NYU Tandon tapped by U.S. Department of Energy to fortify critical infrastructure

Keeping our power safe!

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In a bid to protect the nation's energy sector against cyber attacks, a team from NYU Tandon School of Engineering is creating a digital twin to help weed out threats and fix software and firmware vulnerabilities. If left unchecked, these weaknesses could allow ransomware attacks that could cause severe havoc to critical U.S. energy systems.

The United States Department of Energy (DOE) announced last month that it selected the project – dubbed Digital Twin for Security and Code Verification (DISCOVER) – for a three-year grant that delivers $4.8 million in total funding: $3.34 million in federal funds with the rest provided by DISCOVER’s participating institutions. 

The award is one of a cohort of 16 granted by DOE's Office of Cybersecurity, Energy Security, and Emergency Response (CESER), in support of President Biden’s Investing in America agenda. The CESER projects aim to introduce new cybersecurity tools to reduce cyber risks and strengthen resilience of energy infrastructure including the power grid, utilities, pipelines and renewable energy sources.

Joining NYU Tandon on the DISCOVER team are collaborators from the University of Illinois at Urbana-Champaign (UIUC);  Pennsylvania State University; New York’s energy provider, Con Edison; and the cybersecurity firm Narf Industries. 

Led by the project’s Principal Investigator (PI) Farshad Khorrami, a professor in NYU Tandon’s Electrical and Computer Engineering (ECE) department, DISCOVER will leverage a digital twin, a virtual simulation of real-world operational technology systems used in the energy industry, such as industrial control systems and programmable logic controllers. 

The digital twin allows the team to analyze and evaluate updates to software and firmware before they are deployed to actual devices in power systems, using advanced techniques like hybrid static-dynamic analysis, fuzzing, and anomaly detection to ensure security and functionality.

"Current cyber defenses can't necessarily catch stealthy malware in critical systems before deployment, potentially leaving a window open for bad actors to access our energy infrastructure," said Khorrami. "Our digital twin approach aims to shut that window. Because DISCOVER tests code virtually first, we can know about advanced threats like ransomware before they do damage. We share CESER’s commitment to developing the technologies that safeguard our energy systems today and tomorrow. We're grateful for their support."

Vital to the DISCOVER’s eventual real-world deployment is its collaboration with industry partners. Con Edison researchers, led by Chief Information Security Officer Mikhail Falkovich, will provide insights and operational testing for DISCOVER within the context of its power grid operations, and help ensure that the technology meets the practical needs of utility companies like theirs.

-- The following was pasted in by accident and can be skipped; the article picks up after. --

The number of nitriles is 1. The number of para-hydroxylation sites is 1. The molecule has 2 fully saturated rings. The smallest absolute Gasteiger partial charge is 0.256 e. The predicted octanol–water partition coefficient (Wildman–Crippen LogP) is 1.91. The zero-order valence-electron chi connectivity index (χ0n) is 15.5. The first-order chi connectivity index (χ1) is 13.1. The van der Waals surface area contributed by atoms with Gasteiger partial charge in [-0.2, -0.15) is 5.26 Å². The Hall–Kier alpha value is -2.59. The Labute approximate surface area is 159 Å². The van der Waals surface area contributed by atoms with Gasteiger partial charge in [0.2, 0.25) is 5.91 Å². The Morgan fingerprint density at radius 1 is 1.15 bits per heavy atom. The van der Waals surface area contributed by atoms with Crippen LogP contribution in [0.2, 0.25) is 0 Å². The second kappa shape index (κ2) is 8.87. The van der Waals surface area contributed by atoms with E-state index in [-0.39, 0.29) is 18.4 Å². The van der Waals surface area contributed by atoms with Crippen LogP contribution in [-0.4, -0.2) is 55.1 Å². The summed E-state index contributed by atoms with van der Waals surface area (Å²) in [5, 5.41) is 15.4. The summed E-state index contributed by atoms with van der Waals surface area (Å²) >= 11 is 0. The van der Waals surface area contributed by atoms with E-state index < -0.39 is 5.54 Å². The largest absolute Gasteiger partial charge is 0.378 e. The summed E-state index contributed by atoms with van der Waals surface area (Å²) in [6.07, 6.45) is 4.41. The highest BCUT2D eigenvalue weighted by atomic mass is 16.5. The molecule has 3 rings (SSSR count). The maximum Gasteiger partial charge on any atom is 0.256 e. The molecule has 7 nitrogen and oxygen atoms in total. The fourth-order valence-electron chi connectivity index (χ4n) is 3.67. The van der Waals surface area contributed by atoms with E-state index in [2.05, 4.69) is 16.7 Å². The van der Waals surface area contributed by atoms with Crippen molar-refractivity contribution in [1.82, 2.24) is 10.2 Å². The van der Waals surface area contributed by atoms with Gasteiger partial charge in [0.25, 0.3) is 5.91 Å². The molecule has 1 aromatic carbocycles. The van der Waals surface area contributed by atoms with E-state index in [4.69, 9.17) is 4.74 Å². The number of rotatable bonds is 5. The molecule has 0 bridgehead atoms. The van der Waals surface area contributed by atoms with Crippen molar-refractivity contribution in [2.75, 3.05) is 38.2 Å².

"Keeping our energy infrastructure  secure is a top priority for Con Edison, and collaborating with NYU Tandon researchers on DISCOVER is in lockstep with that commitment,” said Falkovich. “We are proud to contribute to this vital research, using digital twin technology to construct a more robust suite of safeguards against cyber attacks."

Narf Industries will also play an integral part by defining a market transition path for DISCOVER. Michael Locasto, Narf’s Chief Technology Officer, will focus on refining the DISCOVER technology, delivering it as part of Narf’s CySER suite of OT Security services, and making it available to a broad set of utilities and asset owners with a wide variety of constraints and use cases.

“There is a tremendous opportunity to help amplify the impact of hard-pressed cyber defenders of OT systems across multiple energy sectors,” said Locasto. “One critical function is to rapidly analyze systems prior to deployment to derive cybersecurity behavior baselines, so that we can collectively have more trust in the operation of these devices under attack and knowledgeably and rapidly respond to active attacks like ransomware with confidence. The DISCOVER project’s research on novel digital twin technology reflects DOE CESER’s commitment to bolster our nation’s cybersecurity in the face of an increasingly uncertain world.”

DISCOVER’s other team members include Ramesh Karri, NYU Tandon ECE professor and co-founder and co-chair of the NYU Center for Cybersecurity; Prashanth Krishnamurthy, NYU Tandon ECE research scientist; Dinghao Wu, Dewey Walker Professor in College of Information Sciences and Technology at Pennsylvania State University; and Jian Huang, assistant professor and Y. T. Lo Faculty Fellow in Electrical and Computer Engineering, and an affiliated assistant Professor in computer science at the UIUC.

This latest CESER award contributes to NYU Tandon’s track record of working with federal, state and local governments to develop technologies that strengthen critical energy infrastructure. In 2022, Khorrami, Karri and Krishnamurthy received a $2.85 million award from CESER for a project called Tracking Real-time Anomalies in Power Systems (TRAPS) to detect and localize anomalies in power grid cyber-physical systems. Last month, the New York Power Authority announced it is working with NYU Tandon on a study to validate a technique that could potentially help the utility industry digitally monitor transformers to better detect problems without taking the units out of service.